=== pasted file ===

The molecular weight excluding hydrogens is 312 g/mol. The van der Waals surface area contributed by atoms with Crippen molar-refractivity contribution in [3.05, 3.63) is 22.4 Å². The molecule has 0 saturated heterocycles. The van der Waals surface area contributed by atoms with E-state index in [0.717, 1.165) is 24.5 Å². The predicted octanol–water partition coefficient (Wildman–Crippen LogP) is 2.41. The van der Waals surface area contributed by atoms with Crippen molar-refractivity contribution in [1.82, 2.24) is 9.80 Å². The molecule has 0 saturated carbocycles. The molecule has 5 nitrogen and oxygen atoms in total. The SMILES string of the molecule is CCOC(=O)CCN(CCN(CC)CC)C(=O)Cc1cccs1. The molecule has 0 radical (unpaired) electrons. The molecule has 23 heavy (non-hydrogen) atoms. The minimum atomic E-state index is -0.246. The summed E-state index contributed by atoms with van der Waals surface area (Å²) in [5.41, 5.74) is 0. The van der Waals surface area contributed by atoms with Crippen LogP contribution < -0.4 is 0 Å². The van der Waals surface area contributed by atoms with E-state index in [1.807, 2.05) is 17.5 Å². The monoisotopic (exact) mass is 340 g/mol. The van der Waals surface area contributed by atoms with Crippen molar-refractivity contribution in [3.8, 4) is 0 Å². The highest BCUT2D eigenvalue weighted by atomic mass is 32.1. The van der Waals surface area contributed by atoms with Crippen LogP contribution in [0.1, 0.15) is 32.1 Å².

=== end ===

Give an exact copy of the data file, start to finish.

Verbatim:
The molecular weight excluding hydrogens is 312 g/mol. The van der Waals surface area contributed by atoms with Crippen molar-refractivity contribution in [3.05, 3.63) is 22.4 Å². The molecule has 0 saturated heterocycles. The van der Waals surface area contributed by atoms with E-state index in [0.717, 1.165) is 24.5 Å². The predicted octanol–water partition coefficient (Wildman–Crippen LogP) is 2.41. The van der Waals surface area contributed by atoms with Crippen molar-refractivity contribution in [1.82, 2.24) is 9.80 Å². The molecule has 0 saturated carbocycles. The molecule has 5 nitrogen and oxygen atoms in total. The SMILES string of the molecule is CCOC(=O)CCN(CCN(CC)CC)C(=O)Cc1cccs1. The molecule has 0 radical (unpaired) electrons. The molecule has 23 heavy (non-hydrogen) atoms. The minimum atomic E-state index is -0.246. The summed E-state index contributed by atoms with van der Waals surface area (Å²) in [5.41, 5.74) is 0. The van der Waals surface area contributed by atoms with Crippen LogP contribution < -0.4 is 0 Å². The van der Waals surface area contributed by atoms with E-state index in [1.807, 2.05) is 17.5 Å². The monoisotopic (exact) mass is 340 g/mol. The van der Waals surface area contributed by atoms with Crippen molar-refractivity contribution in [3.8, 4) is 0 Å². The highest BCUT2D eigenvalue weighted by atomic mass is 32.1. The van der Waals surface area contributed by atoms with Crippen LogP contribution in [0.1, 0.15) is 32.1 Å².